Traditionally, looking up at night was an act of escape, ascending from the human world into the cosmic one. But the growing number of artificial objects zipping around Earth has inspired a more synthetic form of skygazing: the new sport of satellite watching. You could think of it as the nighttime version of train spotting. (It even has its own insiders’ checklist for earning an award pin.)
Satellite watching is easy to do even under severely light-polluted city skies. The most prominent satellite — the 358-foot-wide International Space Station — routinely outshines the brightest stars.
The far less famous Iridium satellites, a fleet of 66 telecommunication relays in low-Earth orbit, can shine brighter still. Because of their unusual six-sided shape, these satellites create brief flashes of reflected sunlight, called Iridium flares, that can reach a brightness of magnitude -8, about 30 times brighter than Venus at its peak. Satellite watching is also ideal for the impatient, since good appearances happen all the time.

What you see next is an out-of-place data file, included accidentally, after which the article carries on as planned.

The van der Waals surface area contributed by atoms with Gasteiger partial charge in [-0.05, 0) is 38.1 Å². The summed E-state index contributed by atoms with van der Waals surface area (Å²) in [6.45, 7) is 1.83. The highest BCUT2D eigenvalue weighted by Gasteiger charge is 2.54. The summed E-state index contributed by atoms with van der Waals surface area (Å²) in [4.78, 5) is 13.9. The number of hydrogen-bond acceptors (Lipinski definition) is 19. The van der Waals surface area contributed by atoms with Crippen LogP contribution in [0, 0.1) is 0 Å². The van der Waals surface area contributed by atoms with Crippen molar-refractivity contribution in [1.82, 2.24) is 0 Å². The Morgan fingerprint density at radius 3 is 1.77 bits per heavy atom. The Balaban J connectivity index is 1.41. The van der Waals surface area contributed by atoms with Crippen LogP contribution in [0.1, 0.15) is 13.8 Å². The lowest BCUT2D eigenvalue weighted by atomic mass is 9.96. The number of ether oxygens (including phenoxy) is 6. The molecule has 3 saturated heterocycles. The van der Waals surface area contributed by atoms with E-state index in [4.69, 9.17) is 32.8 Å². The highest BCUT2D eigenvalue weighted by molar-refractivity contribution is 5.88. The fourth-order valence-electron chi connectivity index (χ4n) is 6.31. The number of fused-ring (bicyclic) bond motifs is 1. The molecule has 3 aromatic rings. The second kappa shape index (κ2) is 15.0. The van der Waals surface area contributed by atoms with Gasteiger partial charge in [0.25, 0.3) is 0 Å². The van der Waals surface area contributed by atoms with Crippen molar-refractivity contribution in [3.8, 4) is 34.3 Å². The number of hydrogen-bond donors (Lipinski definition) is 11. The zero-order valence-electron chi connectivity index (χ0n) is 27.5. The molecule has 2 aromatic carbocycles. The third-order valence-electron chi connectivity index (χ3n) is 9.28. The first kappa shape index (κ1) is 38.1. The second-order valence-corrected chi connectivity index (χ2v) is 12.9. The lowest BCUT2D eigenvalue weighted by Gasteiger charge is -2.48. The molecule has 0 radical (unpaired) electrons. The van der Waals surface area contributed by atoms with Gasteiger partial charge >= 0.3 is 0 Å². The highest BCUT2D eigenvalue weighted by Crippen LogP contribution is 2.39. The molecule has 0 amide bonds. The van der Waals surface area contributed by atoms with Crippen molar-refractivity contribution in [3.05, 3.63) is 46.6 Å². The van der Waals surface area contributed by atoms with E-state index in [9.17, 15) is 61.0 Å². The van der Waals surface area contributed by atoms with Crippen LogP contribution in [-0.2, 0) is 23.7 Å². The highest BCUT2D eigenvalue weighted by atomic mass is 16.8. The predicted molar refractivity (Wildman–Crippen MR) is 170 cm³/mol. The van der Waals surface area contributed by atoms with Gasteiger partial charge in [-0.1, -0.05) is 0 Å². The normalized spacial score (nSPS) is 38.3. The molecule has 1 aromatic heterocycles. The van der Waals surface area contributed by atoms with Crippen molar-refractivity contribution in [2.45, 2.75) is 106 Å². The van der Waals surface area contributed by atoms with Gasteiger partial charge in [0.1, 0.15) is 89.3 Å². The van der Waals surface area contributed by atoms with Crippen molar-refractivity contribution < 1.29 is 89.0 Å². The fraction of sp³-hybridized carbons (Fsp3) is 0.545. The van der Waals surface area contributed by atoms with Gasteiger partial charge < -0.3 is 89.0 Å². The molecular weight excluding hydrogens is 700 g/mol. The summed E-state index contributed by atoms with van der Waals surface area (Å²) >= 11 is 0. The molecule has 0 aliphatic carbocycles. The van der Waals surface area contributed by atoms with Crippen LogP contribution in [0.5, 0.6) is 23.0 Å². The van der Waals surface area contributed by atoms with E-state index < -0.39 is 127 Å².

Technology makes it easy; sources like Heavens Above will tell you when and where to look. The true challenges are vantage and timing. Many satellite passages happen at low angles, so nearby buildings and trees may block your view. And unlike deep-space observing, time is of the essence. Passages of the International Space Station typically last just five minutes. Iridium flares vanish in 20 seconds or less.
It’s one more reminder that, from a cosmic perspective, all things human are fleeting.
[This article originally appeared in print as "Satellite Spotting."]